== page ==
Australia Day 2018 represents 230 years of the European Settlement in New South Wales. Australia has more assets and more to offer than most places in the world, but its society is flailing in quicksand. The people’s relationship with Australia is a bit like a stale marriage. You love your partner however the behavior doesn’t sit well with you.
Australians have always been strangely proud of our tall poppy syndrome; those who are successful are pulled back down to earth. Some of us would say that it makes us salt of the earth people whilst others believe that it is punishing success.
2017 showed that Australians love to hate. Worst of all, we demonstrated that we love to hate each other. We love those who agree with us, and hate vehemently those who disagree with us. It’s confusing, because those we love today, we can hate tomorrow. Late last year, a person wrote on my blog that, “your opinion doesn’t count”. To which I responded, “my opinion does count. Well, at least for those who agree with me.” It was meant to be funny, but anything hilarious usually has some relation to the truth. Australia is divided, it just likes to hate each other and hate each other’s viewpoints.
Australia Day has become a victim of this level of hate. Councils in Victoria have determined not to celebrate Australia Day, and there is now a national conversation regarding moving Australia Day.
Australia’s Indigenous population refers to the 26th of January as “Invasion Day”. This depiction of a war between Britain and the Aboriginal nations is not a true reflection of the reality. Moreover, calling it “Invasion Day” causes those who are on the other side of the debate to think that, “if there was a war, we won and therefore we deserve the spoils of war”. Neither viewpoint serves to help a nation grow up.
One of the other arguments is that we are now a multicultural country, and our European heritage is no longer important. My father came to Australia in 1947. Yes, he was European, but he is a descendant of the Romani Gypsy. The Roma are stateless and have no nation since they have been kicked out of countries by people all over Europe and the subcontinents of Asia. I am a direct descendant, but I still love Australia Day. Not because it is European Australia Day, but because it is a day that all Australians are meant to celebrate.
Lets be a little bit more factual than emotional! The 26th of January 1788 was the day that the European Settlement arrived in New South Wales. It is not Australia Day, because each of the settlements throughout Australia were quite separate. In fact, until Federation, we were six separate colonies that had separate statehood. Each of the other states have their own various settlement day celebrations. It is interesting that none of those days are referred to as “Invasion Day”. Therefore, the 26th of January is not necessarily a day that is historically factual as the day when Australia was settled.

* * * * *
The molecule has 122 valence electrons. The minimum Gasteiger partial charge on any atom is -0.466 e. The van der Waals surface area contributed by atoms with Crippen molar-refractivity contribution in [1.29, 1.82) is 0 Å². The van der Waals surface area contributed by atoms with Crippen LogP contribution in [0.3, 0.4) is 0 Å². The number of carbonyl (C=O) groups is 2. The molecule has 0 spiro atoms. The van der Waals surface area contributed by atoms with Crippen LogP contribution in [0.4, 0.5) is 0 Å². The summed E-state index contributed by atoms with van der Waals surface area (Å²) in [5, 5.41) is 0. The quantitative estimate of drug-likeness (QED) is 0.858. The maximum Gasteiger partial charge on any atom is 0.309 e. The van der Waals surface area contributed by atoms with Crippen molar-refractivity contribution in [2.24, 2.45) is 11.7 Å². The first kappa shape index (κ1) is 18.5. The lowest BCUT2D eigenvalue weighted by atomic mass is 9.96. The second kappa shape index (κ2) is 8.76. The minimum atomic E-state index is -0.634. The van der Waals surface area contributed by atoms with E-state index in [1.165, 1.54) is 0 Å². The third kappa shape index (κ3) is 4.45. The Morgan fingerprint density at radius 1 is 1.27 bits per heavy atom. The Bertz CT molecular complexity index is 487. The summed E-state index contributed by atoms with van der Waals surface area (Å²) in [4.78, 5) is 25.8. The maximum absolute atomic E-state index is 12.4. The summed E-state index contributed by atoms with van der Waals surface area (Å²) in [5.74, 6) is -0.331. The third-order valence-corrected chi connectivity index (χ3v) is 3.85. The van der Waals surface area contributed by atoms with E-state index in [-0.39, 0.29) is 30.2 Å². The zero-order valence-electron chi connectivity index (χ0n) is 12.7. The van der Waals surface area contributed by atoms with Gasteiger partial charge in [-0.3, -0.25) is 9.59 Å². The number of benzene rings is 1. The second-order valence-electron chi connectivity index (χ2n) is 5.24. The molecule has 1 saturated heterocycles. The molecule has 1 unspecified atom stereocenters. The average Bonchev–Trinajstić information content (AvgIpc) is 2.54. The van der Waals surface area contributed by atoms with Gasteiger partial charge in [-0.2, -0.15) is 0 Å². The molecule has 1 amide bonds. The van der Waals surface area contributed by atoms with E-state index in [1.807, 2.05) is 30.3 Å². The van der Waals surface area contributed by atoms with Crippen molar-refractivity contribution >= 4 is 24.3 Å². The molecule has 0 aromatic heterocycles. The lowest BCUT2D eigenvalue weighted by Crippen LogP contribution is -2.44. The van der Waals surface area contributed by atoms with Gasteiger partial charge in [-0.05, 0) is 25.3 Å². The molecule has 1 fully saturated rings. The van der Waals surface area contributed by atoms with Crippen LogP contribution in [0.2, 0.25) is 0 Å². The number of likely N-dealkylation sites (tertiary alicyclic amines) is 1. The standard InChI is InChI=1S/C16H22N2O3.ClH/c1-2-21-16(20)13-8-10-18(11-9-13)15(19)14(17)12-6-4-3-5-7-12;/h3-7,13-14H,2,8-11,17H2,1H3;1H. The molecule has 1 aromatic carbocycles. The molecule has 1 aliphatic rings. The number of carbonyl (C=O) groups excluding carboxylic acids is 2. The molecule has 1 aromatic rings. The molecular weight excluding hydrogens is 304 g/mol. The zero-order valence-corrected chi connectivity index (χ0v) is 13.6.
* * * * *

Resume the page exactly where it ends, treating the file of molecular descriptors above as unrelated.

When Captain Arthur Phillip walked up the shores of Sydney Cove in 1788, there were reportedly 300 Aboriginal nations. There is no evidence of how many nations there were, but the Aboriginals were not a homogenous society. Each of them had their own nations, spiritual beliefs and culture. Unfortunately, we don’t have a day in history when the first Australian walked over the icecaps during the Ice Age and first came to Australia 40,000 years ago. Maybe if we did, this could be depicted as Australia Day.
If we are not wedded to Australia Day then what day is appropriate? The only day, which is common to all parts of Australia, is the 1st of January 1900, when Australia became a Federation. Will this satisfy everyone? It will probably revive these three disputes amongst the indigenous:
- The Aboriginal nations were not recognized in the constitution;
- The Aboriginals did not vote on the flag; and
- The flag itself.
An alternative is Anzac Day. But, do we really want to interfere with that holy day which represents those who lost their lives fighting under the flag of Australia. Furthermore, do we want to represent war as being the most critical part of Australian Heritage. It does not seem to be a better alternative. Anzac Day is phenomenal and should be left as it is without interference.
The Yanks had a lucky break! They had the execution of the Declaration of Independence to rely on. We, unfortunately, don’t have such a break.
It would be wonderful if somebody could find me a date, which all Australians could celebrate as Australia Day, other than the 1st of January or the 26th of January. Is there some day in history, that is not a contentious date, upon which all of us can celebrate Australia?
If I were to pray for Australia on this Australia Day, I would pray for a statesman or woman who could lead all Australians into a better life. We need somebody who can talk about having a country where all of us can live better. We need it. There is far too much power in hate to resolve the differences. If we resolve the problems of Australia, the constitution and the flag, what is the future of the activist?
If we can’t find a statesman or woman, can we find that which will allow Australians to be Australian and to love Australia?
This article was written by Bailey Compton, Principal Solicitor & Director at Leverage Group.
To get in touch with Bailey, please email firstname.lastname@example.org or call 1300 438 538